The null value is useful for initializing reference types. So, it is logical that we can’t assign the null value to the value type because the null is itself a reference.

That being said, we can see that the following statement will throw an error:

int number = null;

However, C# provides us with a modifier that we can use to declare a value type as a nullable value type. We can use the ? sign to indicate that value type is nullable:

int? number = null;

We can still assign an integer value to our nullable value type:C#

int? number = null;
int another = 200; 
number = 345;
number = another;

This is all valid. But if we try to assign the variable of an int type with a value of our nullable type, we are going to have a problem:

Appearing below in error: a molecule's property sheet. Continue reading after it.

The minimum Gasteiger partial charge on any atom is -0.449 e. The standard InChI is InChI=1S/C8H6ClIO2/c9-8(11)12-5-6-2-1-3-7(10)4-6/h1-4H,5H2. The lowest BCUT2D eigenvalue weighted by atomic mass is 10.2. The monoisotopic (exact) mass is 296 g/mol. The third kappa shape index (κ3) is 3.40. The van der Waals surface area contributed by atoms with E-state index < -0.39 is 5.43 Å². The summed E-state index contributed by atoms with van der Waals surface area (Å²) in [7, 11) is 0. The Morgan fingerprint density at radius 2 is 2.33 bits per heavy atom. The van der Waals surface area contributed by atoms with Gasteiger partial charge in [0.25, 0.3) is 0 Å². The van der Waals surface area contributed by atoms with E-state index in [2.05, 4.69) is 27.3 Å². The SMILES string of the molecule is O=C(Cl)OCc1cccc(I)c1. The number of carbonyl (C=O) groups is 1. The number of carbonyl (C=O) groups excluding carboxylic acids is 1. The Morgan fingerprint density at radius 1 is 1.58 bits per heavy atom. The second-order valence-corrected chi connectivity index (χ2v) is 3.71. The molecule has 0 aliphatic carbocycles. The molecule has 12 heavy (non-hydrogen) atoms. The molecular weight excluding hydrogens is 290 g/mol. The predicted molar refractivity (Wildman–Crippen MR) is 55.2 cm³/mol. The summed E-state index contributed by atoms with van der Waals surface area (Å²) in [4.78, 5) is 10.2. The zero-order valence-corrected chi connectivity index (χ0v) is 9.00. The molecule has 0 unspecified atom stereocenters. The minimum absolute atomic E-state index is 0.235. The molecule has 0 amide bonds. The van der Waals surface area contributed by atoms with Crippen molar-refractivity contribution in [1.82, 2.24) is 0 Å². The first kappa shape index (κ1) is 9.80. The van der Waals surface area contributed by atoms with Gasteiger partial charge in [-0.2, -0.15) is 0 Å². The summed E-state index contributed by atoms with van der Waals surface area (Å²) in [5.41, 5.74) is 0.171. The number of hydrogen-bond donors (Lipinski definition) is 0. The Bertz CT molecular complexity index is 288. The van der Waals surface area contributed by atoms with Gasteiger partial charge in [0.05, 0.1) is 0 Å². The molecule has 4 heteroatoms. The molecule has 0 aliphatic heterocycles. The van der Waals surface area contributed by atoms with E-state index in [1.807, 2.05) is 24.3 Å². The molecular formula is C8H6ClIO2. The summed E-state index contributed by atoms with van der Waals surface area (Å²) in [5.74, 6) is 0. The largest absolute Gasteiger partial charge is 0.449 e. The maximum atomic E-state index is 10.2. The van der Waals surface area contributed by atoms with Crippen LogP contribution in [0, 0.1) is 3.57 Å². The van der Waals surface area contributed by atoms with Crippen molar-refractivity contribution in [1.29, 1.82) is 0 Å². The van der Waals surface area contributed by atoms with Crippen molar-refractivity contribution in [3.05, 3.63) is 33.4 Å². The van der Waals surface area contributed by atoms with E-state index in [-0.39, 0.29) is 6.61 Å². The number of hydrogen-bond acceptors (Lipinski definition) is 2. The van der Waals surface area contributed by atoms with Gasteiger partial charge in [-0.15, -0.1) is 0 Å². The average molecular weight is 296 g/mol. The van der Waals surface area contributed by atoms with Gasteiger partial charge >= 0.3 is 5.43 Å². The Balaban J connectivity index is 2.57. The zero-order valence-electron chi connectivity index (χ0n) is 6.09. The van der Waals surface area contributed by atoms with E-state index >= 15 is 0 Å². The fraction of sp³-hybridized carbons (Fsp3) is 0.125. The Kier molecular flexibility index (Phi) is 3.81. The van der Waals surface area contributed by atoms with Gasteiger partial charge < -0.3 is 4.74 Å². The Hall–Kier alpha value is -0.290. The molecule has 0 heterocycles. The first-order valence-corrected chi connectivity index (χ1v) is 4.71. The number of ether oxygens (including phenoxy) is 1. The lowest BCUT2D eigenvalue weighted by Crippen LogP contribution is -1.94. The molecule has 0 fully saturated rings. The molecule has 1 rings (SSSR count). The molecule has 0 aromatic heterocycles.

int? number = null;
int another = 200; 
another = number; //this is the problem

This makes sense if we consider that the variable number might contain the null but the variable another can’t contain null at all.

Properties of Nullable Types

The nullable types expose a few properties which can come in handy while working on our projects. The HasValueproperty indicates whether a nullable type contains a value or it is a null. The Value property enables us to retrieve the value of the nullable type if it is not a null:

int ? number = null;
 number = 234; //comment this line to print out the result from the else block 
 if (number.HasValue) {
 } else {
     Console.WriteLine("number is null");

Data Types